There's a thing going around among people that should know better about how, on Jan. 4, we'll all suddenly weigh a lot less because of a weird planetary alignment. Apparently, the gravitational effects of our Solar System neighbors will be so suddenly huge that we'll be able to experience weightlessness or something close. It's really a resurrected April Fool's joke, but one well-attuned to the internet fake-satire landscape.
That said, gravity on Earth is not a uniform thing. In 2005, a group of researchers at the German Research Centre for Geosciences in Potsdam released what's affectionately known as the Potsdam Gravity Potato, which is just Earth. (Via NASA APOD.)
Using data collected by the then-new satellites GRACE and CHAMP, both of which are designed to collect observations about the planet's gravitational and magnetic fields along with climate data, the Potsdam group was able to map out Earth's gravity-scape with an entirely new level of precision. And said field looks like a lumpy potato.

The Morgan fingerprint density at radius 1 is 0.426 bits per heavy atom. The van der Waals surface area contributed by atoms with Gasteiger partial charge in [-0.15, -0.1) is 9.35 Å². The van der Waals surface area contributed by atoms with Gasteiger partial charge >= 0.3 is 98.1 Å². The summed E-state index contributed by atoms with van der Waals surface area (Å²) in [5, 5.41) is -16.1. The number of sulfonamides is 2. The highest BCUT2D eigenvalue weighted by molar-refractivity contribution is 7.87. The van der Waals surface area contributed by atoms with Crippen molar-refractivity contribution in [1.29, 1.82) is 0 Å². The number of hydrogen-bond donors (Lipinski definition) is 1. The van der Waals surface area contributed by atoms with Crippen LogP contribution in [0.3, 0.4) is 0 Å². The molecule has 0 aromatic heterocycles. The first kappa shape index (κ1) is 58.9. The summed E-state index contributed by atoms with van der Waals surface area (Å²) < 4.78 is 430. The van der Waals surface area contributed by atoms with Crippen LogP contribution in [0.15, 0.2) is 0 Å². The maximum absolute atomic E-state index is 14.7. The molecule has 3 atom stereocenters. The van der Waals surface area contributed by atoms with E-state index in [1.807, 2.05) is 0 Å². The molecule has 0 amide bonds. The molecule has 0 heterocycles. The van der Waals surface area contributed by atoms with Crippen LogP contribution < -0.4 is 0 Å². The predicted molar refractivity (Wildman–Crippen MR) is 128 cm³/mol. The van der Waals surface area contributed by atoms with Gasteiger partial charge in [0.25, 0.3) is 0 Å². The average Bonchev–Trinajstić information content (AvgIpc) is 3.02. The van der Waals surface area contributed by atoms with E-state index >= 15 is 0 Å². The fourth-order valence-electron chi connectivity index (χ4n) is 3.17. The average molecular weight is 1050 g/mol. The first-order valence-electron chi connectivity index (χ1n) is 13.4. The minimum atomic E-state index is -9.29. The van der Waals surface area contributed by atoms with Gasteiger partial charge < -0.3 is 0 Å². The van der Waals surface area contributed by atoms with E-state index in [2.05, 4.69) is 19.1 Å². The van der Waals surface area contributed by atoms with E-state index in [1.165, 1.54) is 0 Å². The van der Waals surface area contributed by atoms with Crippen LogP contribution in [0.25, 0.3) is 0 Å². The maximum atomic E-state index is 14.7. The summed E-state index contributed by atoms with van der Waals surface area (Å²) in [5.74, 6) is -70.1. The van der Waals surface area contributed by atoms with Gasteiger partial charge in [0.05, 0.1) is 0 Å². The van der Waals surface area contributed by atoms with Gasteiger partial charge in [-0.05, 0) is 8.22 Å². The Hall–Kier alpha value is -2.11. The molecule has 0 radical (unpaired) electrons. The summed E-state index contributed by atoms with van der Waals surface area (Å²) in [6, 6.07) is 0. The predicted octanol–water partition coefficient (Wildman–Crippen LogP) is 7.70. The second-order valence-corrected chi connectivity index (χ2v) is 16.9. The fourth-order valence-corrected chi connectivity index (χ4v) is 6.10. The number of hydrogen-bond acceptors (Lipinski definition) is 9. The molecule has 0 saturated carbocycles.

The 2011 update is below:
In the images, areas with slightly higher gravitational fields are shaded red and raised in elevation, while those with slightly lower fields are shaded blue and lowered. The key word here is slightly. The average acceleration due to gravity on Earth is 9.80665 m/s2, and the variation across the entire planet's surface is usually within .7 percent of that. At the surface of the Arctic Ocean it's about 9.8337 m/s2, while in Mexico City it's 9.766 m/s2. The significance of that variation is easy enough to work out on paper.
These slight variations have to do with either differences in topography, like mountain ranges, or differences in internal density. So, the Himalayan Mountains have a bit more pull than the bottom of the Indian Ocean, but some differences aren't as obvious.